Tanzania: The Morning Report- 'Gives you the long and the short'
This account is based on my experiences on elective in 2004 in rural Tanzania (Nachingwea). Roads, hospitals and hospitality may have changed significantly (or not…) in that time
Every working day in Tanzania started just after daybreak with the ‘Morning Report’ – which used to immediately remind me of the Lion King song so I always had to suppress giggles, but was basically a run-down of all the patients in the hospital and the total deaths overnight. It was a surreal experience as the Morning Report was spoken in the most non-plussed, matter-of-fact way and would just list the facts and figures of the patients. I always wanted to know, which patients had died, why and what of; but as I came to learn in Tanzania there was no time for sentimentality and there was little point in learning from the causes of mortality as practically the only things vaguely treatable were Malaria or Gonorrhoea.
This slightly detached handover meeting takes me directly to another unemotive experience. This was when we tried to watch women giving birth to gain experience of this process. We waited and waited, much as you do as medical students in the UK trying to observe women in labour, but this is where the similarity ends. We were finally ushered in to see the woman, but as we rushed down the corridor, we heard the cries of an infant. The baby was already born, cleaned and wrapped up! We were perplexed as we had not hung around just to see the baby in all its pink, screaming glory as if we were the 3 kings. Instead, we wanted to witness and ‘experience’ as much of the labour process as possible. Only in retrospect, many years later, can I postulate why this may have happened. I fear that it is due to the number of neonatal deaths in Tanzania. There, it is not so much about the birth experience or birth plan for the woman, but the chance of a baby arriving alive.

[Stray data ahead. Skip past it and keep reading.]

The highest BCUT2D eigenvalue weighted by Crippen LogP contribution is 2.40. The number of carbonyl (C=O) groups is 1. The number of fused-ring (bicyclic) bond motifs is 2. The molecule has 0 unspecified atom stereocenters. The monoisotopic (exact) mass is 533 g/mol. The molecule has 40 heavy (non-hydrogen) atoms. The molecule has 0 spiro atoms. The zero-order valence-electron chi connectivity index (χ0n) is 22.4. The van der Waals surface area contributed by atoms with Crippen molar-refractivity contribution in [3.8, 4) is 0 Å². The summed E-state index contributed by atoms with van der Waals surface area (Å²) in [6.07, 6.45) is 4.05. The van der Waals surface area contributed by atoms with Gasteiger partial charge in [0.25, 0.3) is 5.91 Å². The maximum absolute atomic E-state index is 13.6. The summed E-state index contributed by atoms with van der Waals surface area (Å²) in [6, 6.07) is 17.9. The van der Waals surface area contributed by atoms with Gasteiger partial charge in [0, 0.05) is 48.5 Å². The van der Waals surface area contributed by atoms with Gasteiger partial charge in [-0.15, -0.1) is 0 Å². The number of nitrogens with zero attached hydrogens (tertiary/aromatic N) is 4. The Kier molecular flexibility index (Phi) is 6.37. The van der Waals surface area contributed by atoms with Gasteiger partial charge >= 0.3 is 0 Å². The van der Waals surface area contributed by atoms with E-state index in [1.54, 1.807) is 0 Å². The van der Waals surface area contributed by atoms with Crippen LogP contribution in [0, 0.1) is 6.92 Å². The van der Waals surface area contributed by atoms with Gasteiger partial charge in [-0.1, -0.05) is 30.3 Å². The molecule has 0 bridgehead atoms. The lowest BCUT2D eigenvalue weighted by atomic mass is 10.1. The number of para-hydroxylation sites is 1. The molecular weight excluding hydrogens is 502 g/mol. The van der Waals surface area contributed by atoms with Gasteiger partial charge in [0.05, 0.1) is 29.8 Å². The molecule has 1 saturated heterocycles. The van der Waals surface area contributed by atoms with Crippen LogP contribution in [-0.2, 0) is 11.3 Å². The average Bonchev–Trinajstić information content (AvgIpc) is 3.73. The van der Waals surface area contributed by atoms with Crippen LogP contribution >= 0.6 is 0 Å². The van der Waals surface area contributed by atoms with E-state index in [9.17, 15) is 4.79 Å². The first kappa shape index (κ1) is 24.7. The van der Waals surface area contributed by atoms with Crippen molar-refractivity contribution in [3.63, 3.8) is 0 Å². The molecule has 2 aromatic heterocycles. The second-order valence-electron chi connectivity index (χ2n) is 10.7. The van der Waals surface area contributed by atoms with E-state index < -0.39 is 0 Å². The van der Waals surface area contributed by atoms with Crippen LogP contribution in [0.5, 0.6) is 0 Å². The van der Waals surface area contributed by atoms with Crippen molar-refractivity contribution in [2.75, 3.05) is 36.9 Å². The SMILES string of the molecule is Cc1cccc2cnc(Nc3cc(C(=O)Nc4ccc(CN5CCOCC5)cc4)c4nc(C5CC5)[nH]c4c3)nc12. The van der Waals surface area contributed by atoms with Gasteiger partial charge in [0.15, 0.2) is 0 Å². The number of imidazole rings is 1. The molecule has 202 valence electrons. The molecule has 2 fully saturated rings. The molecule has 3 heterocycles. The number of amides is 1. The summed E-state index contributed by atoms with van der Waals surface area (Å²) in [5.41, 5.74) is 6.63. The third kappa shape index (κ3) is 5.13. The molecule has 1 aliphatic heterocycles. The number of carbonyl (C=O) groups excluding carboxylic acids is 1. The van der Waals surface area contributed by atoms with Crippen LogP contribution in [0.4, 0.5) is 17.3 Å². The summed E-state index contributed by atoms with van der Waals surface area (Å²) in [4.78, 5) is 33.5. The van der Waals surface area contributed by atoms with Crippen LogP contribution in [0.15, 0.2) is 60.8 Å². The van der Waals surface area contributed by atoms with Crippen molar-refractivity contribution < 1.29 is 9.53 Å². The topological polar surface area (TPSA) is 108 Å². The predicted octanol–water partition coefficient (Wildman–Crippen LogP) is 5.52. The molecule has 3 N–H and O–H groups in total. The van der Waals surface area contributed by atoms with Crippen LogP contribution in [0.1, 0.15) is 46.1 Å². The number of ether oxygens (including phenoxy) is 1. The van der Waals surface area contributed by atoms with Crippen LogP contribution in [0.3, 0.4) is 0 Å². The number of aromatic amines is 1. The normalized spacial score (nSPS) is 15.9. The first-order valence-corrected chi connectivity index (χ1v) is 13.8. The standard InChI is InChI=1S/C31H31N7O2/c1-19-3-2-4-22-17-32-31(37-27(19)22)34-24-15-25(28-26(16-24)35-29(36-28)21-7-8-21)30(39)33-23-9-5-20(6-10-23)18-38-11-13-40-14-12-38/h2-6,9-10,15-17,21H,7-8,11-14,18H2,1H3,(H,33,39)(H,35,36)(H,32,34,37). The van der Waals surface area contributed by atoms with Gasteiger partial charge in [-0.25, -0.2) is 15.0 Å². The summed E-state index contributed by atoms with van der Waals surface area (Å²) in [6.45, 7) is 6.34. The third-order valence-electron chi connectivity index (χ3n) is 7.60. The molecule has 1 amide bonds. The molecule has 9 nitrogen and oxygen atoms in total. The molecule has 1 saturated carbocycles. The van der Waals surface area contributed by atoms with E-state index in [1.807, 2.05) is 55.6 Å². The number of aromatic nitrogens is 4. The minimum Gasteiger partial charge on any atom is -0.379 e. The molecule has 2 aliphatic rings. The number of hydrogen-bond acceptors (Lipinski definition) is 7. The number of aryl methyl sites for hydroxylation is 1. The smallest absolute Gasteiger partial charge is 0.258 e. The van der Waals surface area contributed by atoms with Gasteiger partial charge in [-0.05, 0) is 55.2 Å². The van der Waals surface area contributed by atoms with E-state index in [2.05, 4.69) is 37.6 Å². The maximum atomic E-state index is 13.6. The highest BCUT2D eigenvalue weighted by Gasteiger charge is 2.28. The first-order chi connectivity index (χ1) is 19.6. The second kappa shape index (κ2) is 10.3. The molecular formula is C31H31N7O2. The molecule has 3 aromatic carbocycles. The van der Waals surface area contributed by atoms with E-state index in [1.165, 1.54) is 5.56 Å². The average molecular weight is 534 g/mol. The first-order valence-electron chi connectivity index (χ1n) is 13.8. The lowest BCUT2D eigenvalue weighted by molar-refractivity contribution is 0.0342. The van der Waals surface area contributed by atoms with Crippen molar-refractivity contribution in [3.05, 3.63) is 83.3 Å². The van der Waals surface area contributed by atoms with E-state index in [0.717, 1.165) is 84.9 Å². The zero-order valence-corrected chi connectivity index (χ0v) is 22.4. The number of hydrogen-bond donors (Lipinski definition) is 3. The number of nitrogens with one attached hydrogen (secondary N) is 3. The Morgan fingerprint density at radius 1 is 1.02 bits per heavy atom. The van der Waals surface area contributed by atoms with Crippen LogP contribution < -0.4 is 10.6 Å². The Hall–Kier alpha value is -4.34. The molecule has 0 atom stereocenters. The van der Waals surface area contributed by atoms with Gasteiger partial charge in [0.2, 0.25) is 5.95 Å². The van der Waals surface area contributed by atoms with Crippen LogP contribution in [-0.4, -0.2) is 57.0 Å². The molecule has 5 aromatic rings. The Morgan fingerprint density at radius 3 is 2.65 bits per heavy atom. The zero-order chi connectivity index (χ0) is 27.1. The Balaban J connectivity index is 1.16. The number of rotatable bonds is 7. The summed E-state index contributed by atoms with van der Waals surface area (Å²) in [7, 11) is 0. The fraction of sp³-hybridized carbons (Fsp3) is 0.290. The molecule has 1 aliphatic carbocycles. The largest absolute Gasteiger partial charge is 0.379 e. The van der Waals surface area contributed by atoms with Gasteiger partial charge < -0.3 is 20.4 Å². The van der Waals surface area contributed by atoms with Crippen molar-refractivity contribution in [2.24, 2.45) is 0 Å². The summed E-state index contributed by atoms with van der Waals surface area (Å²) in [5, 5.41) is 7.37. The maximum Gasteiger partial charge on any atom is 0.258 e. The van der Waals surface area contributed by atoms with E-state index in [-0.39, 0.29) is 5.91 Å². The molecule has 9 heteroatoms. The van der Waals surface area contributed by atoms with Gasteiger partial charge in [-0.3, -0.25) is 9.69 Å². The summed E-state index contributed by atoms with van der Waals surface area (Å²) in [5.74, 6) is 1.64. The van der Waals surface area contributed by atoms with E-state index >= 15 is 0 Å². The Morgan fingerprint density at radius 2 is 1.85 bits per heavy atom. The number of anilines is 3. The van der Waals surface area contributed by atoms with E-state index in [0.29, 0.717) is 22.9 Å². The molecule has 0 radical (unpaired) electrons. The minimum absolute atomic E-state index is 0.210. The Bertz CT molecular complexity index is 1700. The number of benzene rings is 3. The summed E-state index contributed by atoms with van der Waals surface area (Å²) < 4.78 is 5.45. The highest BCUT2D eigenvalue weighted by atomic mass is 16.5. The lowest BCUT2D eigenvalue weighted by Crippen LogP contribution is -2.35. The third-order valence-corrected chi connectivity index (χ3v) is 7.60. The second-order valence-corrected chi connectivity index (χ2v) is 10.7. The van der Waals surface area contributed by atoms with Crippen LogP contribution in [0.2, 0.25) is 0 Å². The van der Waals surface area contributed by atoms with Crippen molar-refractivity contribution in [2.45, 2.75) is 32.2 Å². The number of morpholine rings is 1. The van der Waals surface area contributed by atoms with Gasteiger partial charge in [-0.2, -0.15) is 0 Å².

One of the joys of the Tanzanian hospital was the fact that its entire workings ground to a halt in the afternoons, meaning we could stay cool by reading, writing diaries, or generally relaxing. Not only were all the doctors and medical students turfed out, but any patients too regardless of how sick, to sit under the shady columned walkways. The purpose of this was so the nurses could supposedly clean the wards. But since the wards were totally open to the elements with pane-less windows and no doors so the red Tanzanian dust (mud) could just blow in, this never seemed very effective and since most of the nurses were larger than the average Tanzanian, I was never convinced how much cleaning actually went on or whether it was really just an excuse for some peace and quiet for the nurses. Anyhow, it was one of the many quirks and one which would be wonderful but impracticable to introduce into the NHS!
On a side note, if you are planning on travelling to Tanzania, be warned that the roads are dire, potholes abound and at some times of the year the roads are impassable. We did not go on a single method of transport that did not break down at some point. Fortunately, most Tanzanians are able to fix their own vehicles as they go so you do not even have to wait for a mechanic. Although on one journey we did end up on the back of an open top truck in amongst chickens and wicker baskets full of tomatoes
Tanzanians are extremely hospitable, though one particular gentleman shall always be remembered as he insisted he found us somewhere to stay for the night after yet another disastrously long journey. Having discovered all local hostels booked up or closed for the night, he found us a lovely room in a ‘house’ where the lighting was red, the sheets satin black and a lady standing on the doorstep of the opposite house in her dressing gown. Needless to say by that point we were too tired to care and slept soundly…
Neonatal mortality rate per 1000 live births in Tanzania (in 2012) is 21 (13-35) compared to 4 in United Kingdom